The Wounded Woe Of Withnail And I

Great piece on Withnail & I

Ben Hopkins

Endorphins. The simple reason why Bruce Robinson’s Withnail And I is so beloved is because of the euphoric rush prompted by laughter, which itself is born from its eminently quotable dialogue. If you’ve heard them once, you’ve heard them a thousand times: “Perfumed ponce!”; “We want the finest wines available to humanity!”; “We’re not from London!” The meaning is often crass, but the poetic phrasing and cutting delivery is the stuff of genius.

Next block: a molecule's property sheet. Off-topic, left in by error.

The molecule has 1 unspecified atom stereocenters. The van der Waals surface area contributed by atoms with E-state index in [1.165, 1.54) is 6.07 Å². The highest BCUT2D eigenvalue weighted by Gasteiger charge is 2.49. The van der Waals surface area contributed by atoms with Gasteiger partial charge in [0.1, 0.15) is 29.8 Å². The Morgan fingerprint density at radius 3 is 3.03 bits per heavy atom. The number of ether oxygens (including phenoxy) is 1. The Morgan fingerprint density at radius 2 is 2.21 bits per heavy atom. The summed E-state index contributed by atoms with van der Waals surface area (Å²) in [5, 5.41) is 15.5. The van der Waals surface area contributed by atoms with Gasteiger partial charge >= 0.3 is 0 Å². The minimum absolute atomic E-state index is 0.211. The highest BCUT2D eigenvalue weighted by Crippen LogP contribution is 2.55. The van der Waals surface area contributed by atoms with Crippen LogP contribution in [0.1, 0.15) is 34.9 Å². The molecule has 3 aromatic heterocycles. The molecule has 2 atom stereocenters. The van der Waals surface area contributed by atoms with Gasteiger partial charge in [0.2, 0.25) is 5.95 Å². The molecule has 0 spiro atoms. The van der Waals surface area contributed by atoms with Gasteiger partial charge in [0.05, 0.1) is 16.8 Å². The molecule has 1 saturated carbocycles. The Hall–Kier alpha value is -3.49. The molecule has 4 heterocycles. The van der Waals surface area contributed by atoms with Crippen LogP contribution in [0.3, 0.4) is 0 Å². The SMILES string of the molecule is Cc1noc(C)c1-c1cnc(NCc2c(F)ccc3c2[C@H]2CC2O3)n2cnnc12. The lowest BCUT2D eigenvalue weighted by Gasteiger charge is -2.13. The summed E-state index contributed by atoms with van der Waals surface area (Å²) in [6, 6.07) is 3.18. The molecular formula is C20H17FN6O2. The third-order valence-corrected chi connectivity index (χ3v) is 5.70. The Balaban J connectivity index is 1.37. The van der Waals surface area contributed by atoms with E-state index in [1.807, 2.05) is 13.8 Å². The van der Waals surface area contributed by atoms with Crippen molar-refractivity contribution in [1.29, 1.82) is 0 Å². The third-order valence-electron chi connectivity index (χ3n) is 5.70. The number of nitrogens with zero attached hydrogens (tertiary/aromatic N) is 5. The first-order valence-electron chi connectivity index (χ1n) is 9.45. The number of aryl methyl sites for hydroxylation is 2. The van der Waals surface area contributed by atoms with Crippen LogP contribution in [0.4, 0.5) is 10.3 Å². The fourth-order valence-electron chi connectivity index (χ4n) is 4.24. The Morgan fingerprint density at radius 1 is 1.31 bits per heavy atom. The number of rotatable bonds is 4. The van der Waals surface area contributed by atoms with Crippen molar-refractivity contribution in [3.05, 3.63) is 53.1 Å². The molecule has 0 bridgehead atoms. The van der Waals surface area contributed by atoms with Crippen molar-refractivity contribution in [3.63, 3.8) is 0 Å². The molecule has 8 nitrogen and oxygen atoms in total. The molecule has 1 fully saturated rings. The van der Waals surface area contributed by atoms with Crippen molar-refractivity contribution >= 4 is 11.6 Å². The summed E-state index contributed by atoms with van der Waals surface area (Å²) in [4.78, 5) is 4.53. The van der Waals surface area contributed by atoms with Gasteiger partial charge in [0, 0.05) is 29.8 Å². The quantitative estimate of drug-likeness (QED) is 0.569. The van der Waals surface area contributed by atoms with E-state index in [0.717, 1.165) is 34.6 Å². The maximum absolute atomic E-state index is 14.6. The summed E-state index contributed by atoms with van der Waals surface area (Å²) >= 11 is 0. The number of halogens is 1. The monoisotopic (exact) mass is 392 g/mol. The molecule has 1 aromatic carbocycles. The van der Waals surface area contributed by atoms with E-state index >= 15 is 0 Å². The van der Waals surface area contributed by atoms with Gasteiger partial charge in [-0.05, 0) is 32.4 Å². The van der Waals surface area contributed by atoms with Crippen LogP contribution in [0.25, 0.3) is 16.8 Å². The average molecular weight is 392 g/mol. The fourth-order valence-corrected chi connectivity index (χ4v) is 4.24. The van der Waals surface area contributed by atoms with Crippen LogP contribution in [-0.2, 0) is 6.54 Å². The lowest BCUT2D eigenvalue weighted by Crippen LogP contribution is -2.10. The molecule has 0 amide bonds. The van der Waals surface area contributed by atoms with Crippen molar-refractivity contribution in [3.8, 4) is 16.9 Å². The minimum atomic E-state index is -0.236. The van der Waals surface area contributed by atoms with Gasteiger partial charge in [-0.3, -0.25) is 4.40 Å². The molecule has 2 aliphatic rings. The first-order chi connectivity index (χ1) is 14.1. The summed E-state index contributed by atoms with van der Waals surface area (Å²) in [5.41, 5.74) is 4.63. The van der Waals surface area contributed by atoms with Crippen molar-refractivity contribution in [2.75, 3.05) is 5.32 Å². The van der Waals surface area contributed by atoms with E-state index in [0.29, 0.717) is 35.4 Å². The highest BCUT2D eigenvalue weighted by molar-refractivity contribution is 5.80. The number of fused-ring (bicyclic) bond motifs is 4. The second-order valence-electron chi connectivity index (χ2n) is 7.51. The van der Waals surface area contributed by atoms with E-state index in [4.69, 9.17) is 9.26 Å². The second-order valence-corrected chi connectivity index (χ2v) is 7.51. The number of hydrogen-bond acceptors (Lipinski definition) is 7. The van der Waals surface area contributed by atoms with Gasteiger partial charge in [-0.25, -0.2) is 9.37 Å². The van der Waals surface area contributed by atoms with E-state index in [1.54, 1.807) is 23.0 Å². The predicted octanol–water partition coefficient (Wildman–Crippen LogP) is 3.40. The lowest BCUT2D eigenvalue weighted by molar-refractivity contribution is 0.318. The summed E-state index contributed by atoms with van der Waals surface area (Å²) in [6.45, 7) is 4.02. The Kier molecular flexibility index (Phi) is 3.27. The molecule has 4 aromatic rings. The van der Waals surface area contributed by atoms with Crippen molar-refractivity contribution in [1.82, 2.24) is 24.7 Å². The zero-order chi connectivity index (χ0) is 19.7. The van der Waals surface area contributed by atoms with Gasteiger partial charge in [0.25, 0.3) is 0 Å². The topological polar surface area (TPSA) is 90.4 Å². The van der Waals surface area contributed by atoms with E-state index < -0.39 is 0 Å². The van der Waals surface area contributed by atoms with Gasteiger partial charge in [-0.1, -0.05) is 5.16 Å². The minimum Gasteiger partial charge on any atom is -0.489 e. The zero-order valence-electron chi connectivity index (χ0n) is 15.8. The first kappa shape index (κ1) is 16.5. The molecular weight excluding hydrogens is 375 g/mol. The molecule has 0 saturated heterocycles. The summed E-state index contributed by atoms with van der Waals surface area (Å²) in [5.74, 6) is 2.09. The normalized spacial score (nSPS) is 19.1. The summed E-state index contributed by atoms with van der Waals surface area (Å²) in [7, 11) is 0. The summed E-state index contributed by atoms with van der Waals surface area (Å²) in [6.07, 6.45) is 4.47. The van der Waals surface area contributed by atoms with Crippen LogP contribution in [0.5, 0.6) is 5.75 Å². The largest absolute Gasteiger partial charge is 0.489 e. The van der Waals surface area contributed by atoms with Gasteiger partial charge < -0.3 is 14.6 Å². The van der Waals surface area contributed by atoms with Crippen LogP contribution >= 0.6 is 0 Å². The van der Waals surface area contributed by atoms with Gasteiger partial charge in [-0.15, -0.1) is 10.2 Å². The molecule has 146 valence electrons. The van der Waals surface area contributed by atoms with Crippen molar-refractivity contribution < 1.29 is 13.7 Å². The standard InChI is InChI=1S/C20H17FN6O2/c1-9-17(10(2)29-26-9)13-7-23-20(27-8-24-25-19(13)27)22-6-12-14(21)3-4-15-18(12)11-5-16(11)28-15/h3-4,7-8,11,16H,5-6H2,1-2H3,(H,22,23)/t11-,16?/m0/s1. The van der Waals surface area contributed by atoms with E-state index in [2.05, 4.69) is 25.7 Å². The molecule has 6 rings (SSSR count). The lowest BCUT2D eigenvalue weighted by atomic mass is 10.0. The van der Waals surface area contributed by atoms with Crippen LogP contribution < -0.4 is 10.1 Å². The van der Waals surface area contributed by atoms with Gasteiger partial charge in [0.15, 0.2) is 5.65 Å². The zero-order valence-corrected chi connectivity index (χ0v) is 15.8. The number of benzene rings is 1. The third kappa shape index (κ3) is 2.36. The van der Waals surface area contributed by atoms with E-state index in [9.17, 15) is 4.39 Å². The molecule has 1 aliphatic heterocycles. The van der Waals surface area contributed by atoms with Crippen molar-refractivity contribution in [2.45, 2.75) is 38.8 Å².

This is why Withnail And I has remained an enduring favourite since its original release in 1987, adored by everyone from students to cinephiles to your acquaintance who only ever seems to be a double whisky away from deviating from enthusiastic social drinker to full-blown alcoholic.

This is the primary perception of Richard E Grant’s Withnail. Yet for such merriment, it’s a profoundly downbeat tale. It’s a collection of endings: the fading embers of the 1960s ideal…

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